dental embryology

dental embryology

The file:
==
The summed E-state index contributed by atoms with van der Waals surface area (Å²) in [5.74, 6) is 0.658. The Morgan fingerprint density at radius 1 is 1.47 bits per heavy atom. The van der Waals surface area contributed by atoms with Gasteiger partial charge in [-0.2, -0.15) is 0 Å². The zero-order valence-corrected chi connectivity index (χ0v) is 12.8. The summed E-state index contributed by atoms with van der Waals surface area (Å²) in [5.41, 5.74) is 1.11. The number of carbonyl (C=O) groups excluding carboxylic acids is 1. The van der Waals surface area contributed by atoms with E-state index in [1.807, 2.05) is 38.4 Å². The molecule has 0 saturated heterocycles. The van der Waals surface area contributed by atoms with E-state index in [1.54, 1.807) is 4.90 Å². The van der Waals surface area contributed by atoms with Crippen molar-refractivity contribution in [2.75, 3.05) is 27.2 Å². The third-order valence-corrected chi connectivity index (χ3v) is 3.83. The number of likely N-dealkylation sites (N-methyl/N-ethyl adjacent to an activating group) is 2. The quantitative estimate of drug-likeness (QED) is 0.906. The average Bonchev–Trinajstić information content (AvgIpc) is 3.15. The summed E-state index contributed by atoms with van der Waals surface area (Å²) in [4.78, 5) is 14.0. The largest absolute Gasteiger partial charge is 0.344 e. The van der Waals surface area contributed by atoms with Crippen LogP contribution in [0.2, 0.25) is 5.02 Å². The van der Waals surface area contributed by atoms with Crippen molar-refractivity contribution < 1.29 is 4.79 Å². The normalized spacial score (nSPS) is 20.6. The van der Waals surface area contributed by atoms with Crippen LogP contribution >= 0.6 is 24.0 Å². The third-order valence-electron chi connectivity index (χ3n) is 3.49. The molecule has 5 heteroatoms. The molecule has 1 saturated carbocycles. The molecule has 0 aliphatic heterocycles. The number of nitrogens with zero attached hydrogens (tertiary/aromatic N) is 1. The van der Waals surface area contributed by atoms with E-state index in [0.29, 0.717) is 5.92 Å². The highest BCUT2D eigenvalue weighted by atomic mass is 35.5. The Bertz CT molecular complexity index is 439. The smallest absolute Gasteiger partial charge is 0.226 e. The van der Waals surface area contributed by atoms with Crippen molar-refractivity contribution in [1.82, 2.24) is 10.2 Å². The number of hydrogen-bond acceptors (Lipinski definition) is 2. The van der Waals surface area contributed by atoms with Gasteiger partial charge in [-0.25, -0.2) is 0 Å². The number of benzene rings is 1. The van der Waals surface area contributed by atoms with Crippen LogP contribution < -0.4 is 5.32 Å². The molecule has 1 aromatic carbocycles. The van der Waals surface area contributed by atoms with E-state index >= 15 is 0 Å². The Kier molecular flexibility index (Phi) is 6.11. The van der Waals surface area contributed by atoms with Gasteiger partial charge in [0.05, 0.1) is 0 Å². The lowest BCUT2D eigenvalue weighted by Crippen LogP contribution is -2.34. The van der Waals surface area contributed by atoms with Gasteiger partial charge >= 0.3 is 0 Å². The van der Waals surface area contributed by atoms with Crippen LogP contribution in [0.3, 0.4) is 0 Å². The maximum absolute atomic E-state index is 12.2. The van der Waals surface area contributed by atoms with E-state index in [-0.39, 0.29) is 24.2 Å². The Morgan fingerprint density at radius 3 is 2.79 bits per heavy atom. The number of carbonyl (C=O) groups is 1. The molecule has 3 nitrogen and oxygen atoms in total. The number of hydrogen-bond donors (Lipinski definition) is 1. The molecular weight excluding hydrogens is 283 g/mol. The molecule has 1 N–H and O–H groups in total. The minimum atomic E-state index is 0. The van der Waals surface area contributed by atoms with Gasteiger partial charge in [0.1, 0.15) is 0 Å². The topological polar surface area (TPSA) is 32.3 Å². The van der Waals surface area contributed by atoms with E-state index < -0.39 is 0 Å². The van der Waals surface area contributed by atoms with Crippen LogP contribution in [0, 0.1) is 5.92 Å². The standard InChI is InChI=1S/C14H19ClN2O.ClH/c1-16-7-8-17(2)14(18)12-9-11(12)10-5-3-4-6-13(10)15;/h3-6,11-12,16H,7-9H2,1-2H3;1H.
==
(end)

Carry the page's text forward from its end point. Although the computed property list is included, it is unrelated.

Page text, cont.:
The development of the teeth initiates from the oral epithelium, beginning at 40 days of intrauterine life. In the first stage, or bud stage, there is an invagination into the mesenchyme of the jaw that gives rise to the tooth bud or primordial tooth. The following tissues can be differentiated in the next stage: the inner enamel epithelium and the outer enamel epithelium, which form a “cap” over the dental papilla. The dentin starts to form from outside in, initially from the cells of the inner enamel epithelium and subsequently from the differentiation of the cells of the dental papilla (the odontoblasts). After the first layer of dentin is organized, the cells of the external dental epithelium (now the ameloblasts) begin to move outwards, forming the dental enamel; the crown stage has started. Finally, the dental pulp forms in the dental papilla and the support tissues (the cement, the periodontal ligament and the alveolar bone) in the dental follicle (1)(2).

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